Texas, Alabama Securities Regulators File Lawsuit Against Online Casino Developer That Sells NFTs To Operate Metaverse Casinos | Jones Day

In two landmark NFT enforcement actions, securities regulators in Texas and Alabama have ordered a Cyprus-based online casino developer and its founders to shut down and discontinue NFTs allegedly marketed and sold as securities. Dated April 13, 2022, the Texas Command alleges that the company and its co-founders tendered 11,111 NFTs in an unregistered and fraudulent securities offering to raise funds to operate virtual casinos in a metaverse. The Alabama Securities Commission, with help from the Kentucky Department of Financial Institutions, simultaneously issued a similar injunction against the company and its founders.

According to a statement from the Texas State Securities Board, the company and its founders marketed their NFTs — which they called “Gambler” and “Golden Gambler” — as investment opportunities and promised potential buyers a share of the proceeds. casino, which brings in up to $81,000 per year. The statement further alleges that the company told potential buyers that its NFTs were not regulated as securities because the securities laws did not apply to NFTs.

The company reportedly plans to use some of the proceeds from its NFT sales to buy “land” to operate virtual casinos on platforms such as Decentraland, Sandbox, Infinity Void, and NFT Worlds, which are metaverse platforms. Metaverse casinos work like real casinos, except in virtual worlds. Using virtual reality avatars, customers can enter metaverse casinos and play casino games using cryptocurrencies. Authorities in Texas and Alabama claimed that marketing materials promised owners of NFT Gambler and Golden Gambler that they would receive monthly payouts based on the profitability of Metaverse casinos.

The Texas order alleges that the Gambler and Golden Gambler NFTs are securities under Texas securities laws and should have been registered before being offered to the public. The injunction further alleges that the company misled the public by making false and fraudulent statements about these products. This is the first time securities regulators have issued stop-and-desist orders in relation to an NFT offering for a platform in a metaverse, but it probably won’t be the last. The Texas State Securities Board says it has identified other securities offerings on metaverse platforms and is coordinating with other states to investigate and potentially pursue enforcement action.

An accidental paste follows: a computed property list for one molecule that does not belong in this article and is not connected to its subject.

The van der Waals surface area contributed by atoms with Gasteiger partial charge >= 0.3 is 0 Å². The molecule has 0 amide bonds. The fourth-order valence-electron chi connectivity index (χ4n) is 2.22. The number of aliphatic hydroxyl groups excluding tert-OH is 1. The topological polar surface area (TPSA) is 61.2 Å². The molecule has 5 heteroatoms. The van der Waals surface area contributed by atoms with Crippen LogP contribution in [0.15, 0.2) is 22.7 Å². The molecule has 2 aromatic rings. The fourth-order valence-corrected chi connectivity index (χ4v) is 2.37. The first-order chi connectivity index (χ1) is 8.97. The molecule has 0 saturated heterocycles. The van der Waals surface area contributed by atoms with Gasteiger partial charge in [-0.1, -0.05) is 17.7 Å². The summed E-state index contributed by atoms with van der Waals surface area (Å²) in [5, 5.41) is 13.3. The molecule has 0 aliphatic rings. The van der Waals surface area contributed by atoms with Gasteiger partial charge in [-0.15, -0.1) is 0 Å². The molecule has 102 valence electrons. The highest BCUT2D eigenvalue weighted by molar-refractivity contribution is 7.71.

Four takeaway meals

  1. State securities regulators in Texas and Alabama have targeted NFTs that are allegedly marketed and sold as securities offerings. They actively monitor all types of digital assets for unregistered and fraudulent securities offerings. Other state securities regulators are likely to follow suit against companies operating in a metaverse that fail to comply with state securities laws.
  2. US state and federal securities laws may apply to non-US companies. Products on distributed ledgers and metaverse platforms are easily accessible to people around the world, highlighting the global regulatory risks of companies doing business in this space.
  3. While most NFTs that are popular in the market do not currently have any features that make them securities under United States federal or state law, depending on the rights attached to them and the way they are traded, they may be structured as offerings of effects.
  4. Companies operating in this area must engage qualified legal counsel to review their products and marketing plans to advise them on the risks.

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